When Brittney Johnson wore the crown as Glinda for Broadway’s Wicked earlier this month, the actress became the first black woman to portray the leading role in the heralded, long running show.
Her Jan. 10 debut was a major milestone on the Great White Way because the Wizard of Oz-based musical has been one of the theater community’s most successful productions for the past 15 years.
“My heart is bursting with gratitude,” the Washington, D.C. area native said in a statement. “God is so good! I am so humbled to be the first Black Glinda and honored to fulfill the dreams and hopes of so many! I feel like my feet have yet to touch down.”
While long-running shows like Wicked have included actors of color in supporting and ensemble roles, Johnson—who has been under contract since last June—signals a positive change for an industry that has sometimes treated black talent as window dressing for roles traditionally cast for white actors.
“The magnitude of this moment in history continues to sneak up on me in waves of gratitude and I am truly at a loss for words,” Johnson wrote on Instagram. “I am just so honored, grateful, and I feel so blessed. And EXCITED!!”
Beneath the neon lights of Broadway, other African Americans seem to be breaking ground as well.
Last November, the gargantuan-sized spectacle King Kong officially opened at the Broadway Theatre with its leading lady, Christiani Pitts, leaving an indelible impact too. On screen, only white women have played the role of heroine Ann Darrow. Not this go-round. For the Gen Z version of the classic horror story, the Montclair, N.J.-raised brown beauty is the object of desire for 2,000-pound, 20-foot-tall silverback gorilla. Pitts is the first woman of color to do it.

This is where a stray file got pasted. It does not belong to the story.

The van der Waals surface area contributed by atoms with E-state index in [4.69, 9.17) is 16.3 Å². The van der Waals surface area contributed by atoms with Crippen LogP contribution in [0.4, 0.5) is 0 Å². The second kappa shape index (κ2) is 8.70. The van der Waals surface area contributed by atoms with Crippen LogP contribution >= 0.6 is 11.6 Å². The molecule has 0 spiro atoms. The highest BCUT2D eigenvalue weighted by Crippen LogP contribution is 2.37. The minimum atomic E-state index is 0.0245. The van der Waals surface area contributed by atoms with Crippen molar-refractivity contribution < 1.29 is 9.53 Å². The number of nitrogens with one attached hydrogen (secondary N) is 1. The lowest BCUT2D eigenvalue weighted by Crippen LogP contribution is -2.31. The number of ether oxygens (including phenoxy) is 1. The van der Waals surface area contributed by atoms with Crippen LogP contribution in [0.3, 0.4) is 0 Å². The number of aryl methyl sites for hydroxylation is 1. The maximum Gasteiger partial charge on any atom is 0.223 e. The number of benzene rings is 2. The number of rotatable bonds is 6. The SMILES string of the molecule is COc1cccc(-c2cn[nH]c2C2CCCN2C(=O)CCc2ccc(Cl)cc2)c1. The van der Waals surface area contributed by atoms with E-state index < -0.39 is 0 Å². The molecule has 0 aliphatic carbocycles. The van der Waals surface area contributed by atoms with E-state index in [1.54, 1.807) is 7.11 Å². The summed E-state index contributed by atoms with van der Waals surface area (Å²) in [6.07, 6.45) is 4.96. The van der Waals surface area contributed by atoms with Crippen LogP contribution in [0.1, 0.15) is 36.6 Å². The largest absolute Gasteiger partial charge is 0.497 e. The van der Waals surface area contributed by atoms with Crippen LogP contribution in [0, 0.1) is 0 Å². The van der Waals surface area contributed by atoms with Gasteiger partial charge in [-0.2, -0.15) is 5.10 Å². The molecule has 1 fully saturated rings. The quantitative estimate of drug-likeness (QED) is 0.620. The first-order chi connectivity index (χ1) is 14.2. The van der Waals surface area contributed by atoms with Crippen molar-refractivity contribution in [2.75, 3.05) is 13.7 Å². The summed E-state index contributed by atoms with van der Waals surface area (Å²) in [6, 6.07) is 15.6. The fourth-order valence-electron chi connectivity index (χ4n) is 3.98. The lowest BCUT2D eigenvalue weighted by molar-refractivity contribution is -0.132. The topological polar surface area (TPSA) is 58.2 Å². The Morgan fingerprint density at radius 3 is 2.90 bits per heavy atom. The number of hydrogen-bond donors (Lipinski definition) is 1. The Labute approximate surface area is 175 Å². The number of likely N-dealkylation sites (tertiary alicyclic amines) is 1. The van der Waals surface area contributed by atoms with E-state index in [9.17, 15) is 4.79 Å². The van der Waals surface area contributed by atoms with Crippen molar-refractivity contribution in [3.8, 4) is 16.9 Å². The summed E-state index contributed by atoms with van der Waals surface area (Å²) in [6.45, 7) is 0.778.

“Ann is no longer a caricature of a classic American beauty with no brain, no heart, no soul,” Pitts told Bleepmag.com. “Ann is now a fully fledged woman with different layers of power and insecurity and courage—all the things that make up someone’s mind. She befriends someone who is other, like her. And I think the theme of our story is befriending otherness and not being afraid of it.”
For Disney’s Frozen, which also debuted last year at the St. James Theatre, Jelani Alladin brings to life the role of ice harvester Kristoff, which was previously voiced by white actor Jonathan Groff in the 2013 film.
And in the acclaimed theatrical staging of Harry Potter and the Cursed Child, black British actress Noma Dumezweni stars as the clever witch Hermione Granger, which was portrayed by Emma Watson in the multi-billon dollar grossing film franchise.
When the casting announcement for the 2015 London premiere drew ire on social media, Harry Potter creator J. K. Rowling openly defended the Olivier Award winner’s casting as Hermione. Dumezweni went on to garner a Tony Award nomination for her Broadway debut and the show is a bona fide hit.